At this point, there is a question that any anti-fascist is going to have to ask: What claims can we make about fascism that will escape transposition of this kind? That challenge gives us a few good reasons for endorsing the approach taken by Adorno and his colleagues in The Authoritarian Personality. The f-scale, in particular, could be grasped as a solution to this problem. But it’s more than that. Anyone still needing to be convinced of the achievements of Freudianism as a mode of political analysis could do worse than read this book, which turns to psychoanalysis in order to overcome the difficulties that have always weakened other theories, and especially to fix what has been least convincing about attempts to explain fascism in intellectual or ideological terms. To turn to psychoanalysis is to insist that there is no philosophical or merely doctrinal path to fascism—that fascism has never been a matter of the substance of one’s beliefs. It is akin to a syndrome, hence a way of inhabiting whatever creed or identification a person might have cathected to. There may not be a Protestant path to fascism, which is simply to say that some Protestants turned fascist and some didn’t, but there is a fascist way of inhabiting your Protestantism. There may not even be a nationalist path to fascism, but there is a fascist way of libidinizing your nationalism. If that point seems plausible, then the next step is simply to extend it to social history, whose results are similarly inconclusive about such matters. There is no particular social path to fascism, no economic or demographic niche that opens chute-like onto the far Right—the National Socialists were a mass party and recruited successfully from across the regions and classes and professions—but there might be a fascist way of being attached to your social position, any social position.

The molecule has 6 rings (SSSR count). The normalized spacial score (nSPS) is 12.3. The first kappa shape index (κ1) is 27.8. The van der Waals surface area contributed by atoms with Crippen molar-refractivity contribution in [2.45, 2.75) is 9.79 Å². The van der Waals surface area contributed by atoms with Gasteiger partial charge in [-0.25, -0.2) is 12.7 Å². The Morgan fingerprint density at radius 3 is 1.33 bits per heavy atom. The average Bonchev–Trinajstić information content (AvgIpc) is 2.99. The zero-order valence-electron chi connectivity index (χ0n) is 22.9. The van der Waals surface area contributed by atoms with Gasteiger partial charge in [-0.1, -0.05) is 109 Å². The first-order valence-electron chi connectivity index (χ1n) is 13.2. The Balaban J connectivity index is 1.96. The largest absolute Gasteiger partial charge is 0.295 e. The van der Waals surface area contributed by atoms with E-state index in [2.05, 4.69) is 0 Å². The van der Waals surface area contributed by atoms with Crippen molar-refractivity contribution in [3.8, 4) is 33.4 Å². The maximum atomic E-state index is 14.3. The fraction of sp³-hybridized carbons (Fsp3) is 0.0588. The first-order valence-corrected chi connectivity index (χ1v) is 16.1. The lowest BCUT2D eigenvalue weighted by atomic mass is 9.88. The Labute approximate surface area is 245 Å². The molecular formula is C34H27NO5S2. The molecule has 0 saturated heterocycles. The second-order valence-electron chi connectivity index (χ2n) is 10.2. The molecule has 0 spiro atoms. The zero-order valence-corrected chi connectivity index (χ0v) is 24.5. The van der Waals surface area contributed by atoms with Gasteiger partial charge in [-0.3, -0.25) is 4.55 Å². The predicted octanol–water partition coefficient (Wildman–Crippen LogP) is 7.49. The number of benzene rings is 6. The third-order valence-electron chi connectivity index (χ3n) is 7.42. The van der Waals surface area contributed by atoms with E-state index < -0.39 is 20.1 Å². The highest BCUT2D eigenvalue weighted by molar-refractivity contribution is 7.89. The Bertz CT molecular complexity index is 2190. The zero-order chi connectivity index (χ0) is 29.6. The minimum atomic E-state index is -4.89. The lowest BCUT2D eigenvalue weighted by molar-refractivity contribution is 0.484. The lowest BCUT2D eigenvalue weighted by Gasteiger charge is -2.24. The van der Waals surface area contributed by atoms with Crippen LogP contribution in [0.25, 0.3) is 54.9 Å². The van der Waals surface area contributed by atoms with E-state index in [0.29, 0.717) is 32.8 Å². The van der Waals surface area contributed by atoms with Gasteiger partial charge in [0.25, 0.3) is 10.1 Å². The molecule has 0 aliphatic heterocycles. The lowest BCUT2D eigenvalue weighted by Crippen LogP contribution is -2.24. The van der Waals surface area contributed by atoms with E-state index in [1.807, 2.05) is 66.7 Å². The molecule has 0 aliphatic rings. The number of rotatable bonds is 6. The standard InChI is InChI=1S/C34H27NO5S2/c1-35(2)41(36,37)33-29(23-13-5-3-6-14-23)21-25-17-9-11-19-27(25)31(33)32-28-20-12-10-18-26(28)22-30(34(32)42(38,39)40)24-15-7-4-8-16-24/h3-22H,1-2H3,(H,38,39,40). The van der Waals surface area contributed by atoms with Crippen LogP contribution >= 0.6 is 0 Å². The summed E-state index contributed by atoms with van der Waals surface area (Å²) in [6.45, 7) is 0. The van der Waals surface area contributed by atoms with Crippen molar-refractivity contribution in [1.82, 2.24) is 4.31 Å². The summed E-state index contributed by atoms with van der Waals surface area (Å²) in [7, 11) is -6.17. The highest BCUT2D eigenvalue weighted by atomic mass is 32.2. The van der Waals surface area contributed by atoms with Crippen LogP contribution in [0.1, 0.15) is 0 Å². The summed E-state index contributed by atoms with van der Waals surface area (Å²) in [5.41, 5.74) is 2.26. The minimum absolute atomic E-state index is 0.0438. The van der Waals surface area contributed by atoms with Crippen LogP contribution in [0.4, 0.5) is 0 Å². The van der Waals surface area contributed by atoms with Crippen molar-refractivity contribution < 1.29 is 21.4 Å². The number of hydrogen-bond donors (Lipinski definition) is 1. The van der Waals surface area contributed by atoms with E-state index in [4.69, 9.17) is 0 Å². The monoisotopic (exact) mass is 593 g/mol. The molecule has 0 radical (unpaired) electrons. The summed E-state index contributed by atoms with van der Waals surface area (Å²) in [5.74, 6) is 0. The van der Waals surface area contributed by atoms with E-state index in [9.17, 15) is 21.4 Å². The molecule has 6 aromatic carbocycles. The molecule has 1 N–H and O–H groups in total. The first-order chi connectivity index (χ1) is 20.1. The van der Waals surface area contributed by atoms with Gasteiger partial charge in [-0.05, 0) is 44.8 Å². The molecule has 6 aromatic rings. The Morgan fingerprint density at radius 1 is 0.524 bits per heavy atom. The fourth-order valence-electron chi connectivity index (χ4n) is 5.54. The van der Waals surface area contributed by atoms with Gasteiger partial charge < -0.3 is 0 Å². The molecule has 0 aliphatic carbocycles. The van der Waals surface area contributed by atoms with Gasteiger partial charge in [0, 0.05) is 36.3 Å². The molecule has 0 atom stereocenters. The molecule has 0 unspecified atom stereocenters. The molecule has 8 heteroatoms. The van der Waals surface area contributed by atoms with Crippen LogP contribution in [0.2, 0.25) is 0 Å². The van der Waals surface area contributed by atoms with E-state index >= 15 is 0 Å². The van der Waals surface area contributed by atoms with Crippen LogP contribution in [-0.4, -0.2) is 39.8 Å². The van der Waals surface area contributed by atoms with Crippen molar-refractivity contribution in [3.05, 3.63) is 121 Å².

So that’s the achievement of the f-scale, and it’s worth sticking up for. And yet the theory fails to convinces all the same. The f-scale, too, comes apart upon the fascist antitheses. Maybe the problem is already apparent: Adorno and his colleagues have proposed a series of fixed attributes that they think makes up the fascist personality. Here’s Adorno summarizing the book’s findings at a YMCA in 1948: The proto-fascist personality type involves “mechanical acceptance of conventional values, blind submission to authority combined with a violently aggressive attitude towards all those who don’t belong, anti-introspectiveness, rigid stereotypical thinking, a penchant for superstition, a vilification of human nature, and the habit to ascribe to the out-group the wishes and behavior patterns which one has to deny in oneself.” Anyone alerted to the reversals that occur in the passage from fascism to fascism prime has got to suspect that we could just as well flip each of these character traits—name its opposite—and still find ourselves sitting across from a fascist. The f-scale describes the personality of a fascist, but then so does the anti-f scale. Handed an anti-fascist checklist by the Californians, we should be able to go through and negate each of its terms and thereby find not a non-fascism (the low scorers!), but an alternate path to fascism. Shall we just do it?